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9. “Little Martha” – The Allman Brothers Band   (from the album Eat A Peach) - “Little Martha” is the only Allman Brothers track written solely by its then group leader, Duane Allman. The song was recorded in October 1971, just several weeks before Duane’s untimely death.

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10. “Duane Allman” – Amy Ray  (from the album Goodnight Tender) - Amy Ray twists and twangs a nod to one of the world’s greatest guitarists, Duane Allman. The story follows a woman with a guitar, up from Waycross as she puts her line in the sand, “Man it ain’t ever gonna be the same… you know I’ll give ‘em a chance but no one can play like Duane”. Duane Allman’s body of work ended with his death in 1971, but his guitar riffs continue to be a part of our lives.

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Emmylou Harris has defied the odds of location, location, location when she paired with Gram Parsons to develop cosmic American Music shortly after being a waitress in a Baltimore diner. She broke industry rules that rock and country could not and would not meet when her first albums were received by both communities, and where her presence still gets attention. Very few times can you mention Emmylou Harris without another chiming in, at least one, with an ‘I love Emmylou’. That is the reason she has spanned forty years since she shared microphone duties with Gram on his solo debut, GP.  She makes everyone feel like she is their artist; their find. Emmylou Harris has developed and groomed musicians and styles throughout her career, with highlights in her work often honored by the Grammy Awards as Best Contemporary Folk Album.  Whether it is folk, country, rock, gospel, classic country, Americana or Roots rock, Emmylou Harris is a confident guiding mother to every song, style and band smart enough to clue her into recording dates. Everyone has a reason for the love of Emmylou…here are Ten Reasons Why We Like Emmylou Harris.

1. “Love Hurts” – Gram Parson and Emmylou Harris (from the album Grievous Angel) - This track was slated for album number two, Grievous Angel. Gram Parsons passed away before the January 1974 release date. Contemporary critics of the time didn’t feel it held up to previous efforts but we are still talking about it in 2014….something must have worked. “Love Hurts” by Gram and Emmylou is intimate. The vocals will walk away with you, stake a spot in your heart and move in after the first date.

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2. Feelin’ Single, Seein’ Double – Emmylou Harris (from the album Elite Hotel) - 1975 closed out the year with a second release in December for Reprise Records new signing Emmylou Harris. Elite Hotel planted one foot in rock’n’roll and one foot in country. “Feelin’ Single, Seein’ Double” carries the added punch of standing up for the girls having the same rights as the boys when it comes to making bad decisions fueled by alcohol, dim lights, thick smoke and loud music. The fuel for this song comes from Emmylou’s Hot Band, featuring recording and touring members of the Elvis Presley’s band (James Burton, Emory Gordy, Glen D. Hardin) and Rodney Crowell.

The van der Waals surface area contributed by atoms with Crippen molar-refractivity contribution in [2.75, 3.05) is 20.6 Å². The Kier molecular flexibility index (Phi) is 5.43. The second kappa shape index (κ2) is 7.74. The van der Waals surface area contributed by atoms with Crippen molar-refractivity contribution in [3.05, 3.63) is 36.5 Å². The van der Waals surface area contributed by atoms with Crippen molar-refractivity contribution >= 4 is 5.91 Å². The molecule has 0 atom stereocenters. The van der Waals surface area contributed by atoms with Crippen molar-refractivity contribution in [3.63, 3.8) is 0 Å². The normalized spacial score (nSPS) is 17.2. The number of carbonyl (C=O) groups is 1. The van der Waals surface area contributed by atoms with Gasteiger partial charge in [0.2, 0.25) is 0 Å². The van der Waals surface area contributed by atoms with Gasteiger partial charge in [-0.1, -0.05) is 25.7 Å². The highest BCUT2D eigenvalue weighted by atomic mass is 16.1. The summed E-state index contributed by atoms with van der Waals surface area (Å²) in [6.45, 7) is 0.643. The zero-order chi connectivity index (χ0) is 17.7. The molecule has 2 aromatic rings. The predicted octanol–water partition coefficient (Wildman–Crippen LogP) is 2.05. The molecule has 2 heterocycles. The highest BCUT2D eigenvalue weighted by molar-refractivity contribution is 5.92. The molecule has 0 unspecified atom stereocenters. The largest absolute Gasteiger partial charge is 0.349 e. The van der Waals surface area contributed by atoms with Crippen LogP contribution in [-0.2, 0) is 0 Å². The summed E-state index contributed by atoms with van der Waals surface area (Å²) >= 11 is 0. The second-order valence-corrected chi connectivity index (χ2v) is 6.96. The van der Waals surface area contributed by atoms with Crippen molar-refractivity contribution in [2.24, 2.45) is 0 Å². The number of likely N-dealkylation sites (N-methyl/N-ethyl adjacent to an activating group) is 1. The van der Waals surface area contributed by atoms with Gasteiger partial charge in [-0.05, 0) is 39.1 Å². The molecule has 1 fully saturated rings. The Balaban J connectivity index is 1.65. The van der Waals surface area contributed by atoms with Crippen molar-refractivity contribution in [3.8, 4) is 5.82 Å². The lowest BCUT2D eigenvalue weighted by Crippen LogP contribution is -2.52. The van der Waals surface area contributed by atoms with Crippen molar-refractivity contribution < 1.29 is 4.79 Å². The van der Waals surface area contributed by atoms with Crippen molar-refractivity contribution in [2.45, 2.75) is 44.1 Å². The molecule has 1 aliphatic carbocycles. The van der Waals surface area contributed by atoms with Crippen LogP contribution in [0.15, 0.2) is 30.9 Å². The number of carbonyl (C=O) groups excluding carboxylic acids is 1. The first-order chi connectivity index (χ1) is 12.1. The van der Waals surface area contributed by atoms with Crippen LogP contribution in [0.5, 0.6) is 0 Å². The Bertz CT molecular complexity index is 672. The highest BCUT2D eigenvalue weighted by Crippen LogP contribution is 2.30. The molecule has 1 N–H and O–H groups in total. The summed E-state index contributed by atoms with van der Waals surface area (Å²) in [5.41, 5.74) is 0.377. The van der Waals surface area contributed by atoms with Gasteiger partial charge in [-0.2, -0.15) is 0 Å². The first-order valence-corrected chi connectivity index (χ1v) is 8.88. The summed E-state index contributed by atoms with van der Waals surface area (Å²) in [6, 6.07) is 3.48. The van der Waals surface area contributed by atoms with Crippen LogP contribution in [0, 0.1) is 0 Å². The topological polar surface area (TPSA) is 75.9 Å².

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3. The Ballad of Emmett Till   (from the album Hard Bargain) - No gaps or seams have ever appeared in the recorded output of Emmylou Harris. “The Ballad of Emmett Till” is from her 2011 release, Hard Bargain. The Emmylou Harris-penned tune allows its singer to become another soul, and write another’s pain, from beyond its earthly life. Emmett Till was a young black man from the north visiting southern relatives. His ballad reveals the horror of times past, the song reminding that those times can never be far enough away.

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4. “Luxury Liner” – Emmylou Harris   (from the album Luxury Liner) - Her 1997 album with the Hot Band, Luxury Liner, has been Emmylou’s bestselling album. Her back-up band was living up to its name in a big way. “Luxury Liner” stretches out for a cruise over a train track beat. Emmylou is out searching for her baby on board ‘40 tons of steel’. She may think about giving the twang in the tune a go as it swears its allegiance throughout the track.

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5. “Boulder to Birmingham” – Emmylou Harris    (from the album Spyboy) - The album title is from the touring band that backed Emmylou Harris during this period. Spyboy is a live album and lets the band stretch each song musically. Emmylou duets with American treasure Buddy Miller on this version of her song. Emmylou gets a great deal with Buddy as the match for her vocal comes from both Buddy’s pipes and his guitar.